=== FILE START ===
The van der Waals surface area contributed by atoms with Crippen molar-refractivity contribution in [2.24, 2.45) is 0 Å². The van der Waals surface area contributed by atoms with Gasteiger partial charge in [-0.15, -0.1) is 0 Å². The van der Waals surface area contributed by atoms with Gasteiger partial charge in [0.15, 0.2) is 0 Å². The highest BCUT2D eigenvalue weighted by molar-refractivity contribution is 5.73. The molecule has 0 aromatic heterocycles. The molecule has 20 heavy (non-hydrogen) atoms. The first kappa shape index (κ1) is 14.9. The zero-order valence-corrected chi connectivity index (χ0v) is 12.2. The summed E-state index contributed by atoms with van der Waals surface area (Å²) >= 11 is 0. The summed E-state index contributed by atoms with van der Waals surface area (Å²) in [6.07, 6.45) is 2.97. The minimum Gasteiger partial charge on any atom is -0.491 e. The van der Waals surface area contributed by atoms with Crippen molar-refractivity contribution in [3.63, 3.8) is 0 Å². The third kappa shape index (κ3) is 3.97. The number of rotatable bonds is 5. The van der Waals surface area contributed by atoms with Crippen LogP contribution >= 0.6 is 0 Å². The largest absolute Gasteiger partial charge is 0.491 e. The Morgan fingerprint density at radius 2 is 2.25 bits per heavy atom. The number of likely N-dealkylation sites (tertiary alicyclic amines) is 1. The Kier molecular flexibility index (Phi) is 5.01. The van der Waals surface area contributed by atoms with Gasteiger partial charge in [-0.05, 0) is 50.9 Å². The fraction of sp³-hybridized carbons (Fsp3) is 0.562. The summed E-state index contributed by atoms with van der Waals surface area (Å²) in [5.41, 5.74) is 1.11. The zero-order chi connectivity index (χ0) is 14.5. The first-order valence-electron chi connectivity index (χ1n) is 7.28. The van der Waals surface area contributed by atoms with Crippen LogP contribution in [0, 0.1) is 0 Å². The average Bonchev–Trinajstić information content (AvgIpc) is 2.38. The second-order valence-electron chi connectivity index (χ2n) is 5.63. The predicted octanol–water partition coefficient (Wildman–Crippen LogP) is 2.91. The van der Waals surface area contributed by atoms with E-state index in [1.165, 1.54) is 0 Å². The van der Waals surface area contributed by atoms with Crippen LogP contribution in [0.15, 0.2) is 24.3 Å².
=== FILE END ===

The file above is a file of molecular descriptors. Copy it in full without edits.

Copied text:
The van der Waals surface area contributed by atoms with Crippen molar-refractivity contribution in [2.24, 2.45) is 0 Å². The van der Waals surface area contributed by atoms with Gasteiger partial charge in [-0.15, -0.1) is 0 Å². The van der Waals surface area contributed by atoms with Gasteiger partial charge in [0.15, 0.2) is 0 Å². The highest BCUT2D eigenvalue weighted by molar-refractivity contribution is 5.73. The molecule has 0 aromatic heterocycles. The molecule has 20 heavy (non-hydrogen) atoms. The first kappa shape index (κ1) is 14.9. The zero-order valence-corrected chi connectivity index (χ0v) is 12.2. The summed E-state index contributed by atoms with van der Waals surface area (Å²) >= 11 is 0. The summed E-state index contributed by atoms with van der Waals surface area (Å²) in [6.07, 6.45) is 2.97. The minimum Gasteiger partial charge on any atom is -0.491 e. The van der Waals surface area contributed by atoms with Crippen molar-refractivity contribution in [3.63, 3.8) is 0 Å². The third kappa shape index (κ3) is 3.97. The number of rotatable bonds is 5. The van der Waals surface area contributed by atoms with Crippen LogP contribution >= 0.6 is 0 Å². The largest absolute Gasteiger partial charge is 0.491 e. The Morgan fingerprint density at radius 2 is 2.25 bits per heavy atom. The number of likely N-dealkylation sites (tertiary alicyclic amines) is 1. The Kier molecular flexibility index (Phi) is 5.01. The van der Waals surface area contributed by atoms with Gasteiger partial charge in [-0.05, 0) is 50.9 Å². The fraction of sp³-hybridized carbons (Fsp3) is 0.562. The summed E-state index contributed by atoms with van der Waals surface area (Å²) in [5.41, 5.74) is 1.11. The zero-order chi connectivity index (χ0) is 14.5. The first-order valence-electron chi connectivity index (χ1n) is 7.28. The van der Waals surface area contributed by atoms with Crippen LogP contribution in [0, 0.1) is 0 Å². The average Bonchev–Trinajstić information content (AvgIpc) is 2.38. The second-order valence-electron chi connectivity index (χ2n) is 5.63. The predicted octanol–water partition coefficient (Wildman–Crippen LogP) is 2.91. The van der Waals surface area contributed by atoms with E-state index in [1.165, 1.54) is 0 Å². The van der Waals surface area contributed by atoms with Crippen LogP contribution in [0.15, 0.2) is 24.3 Å².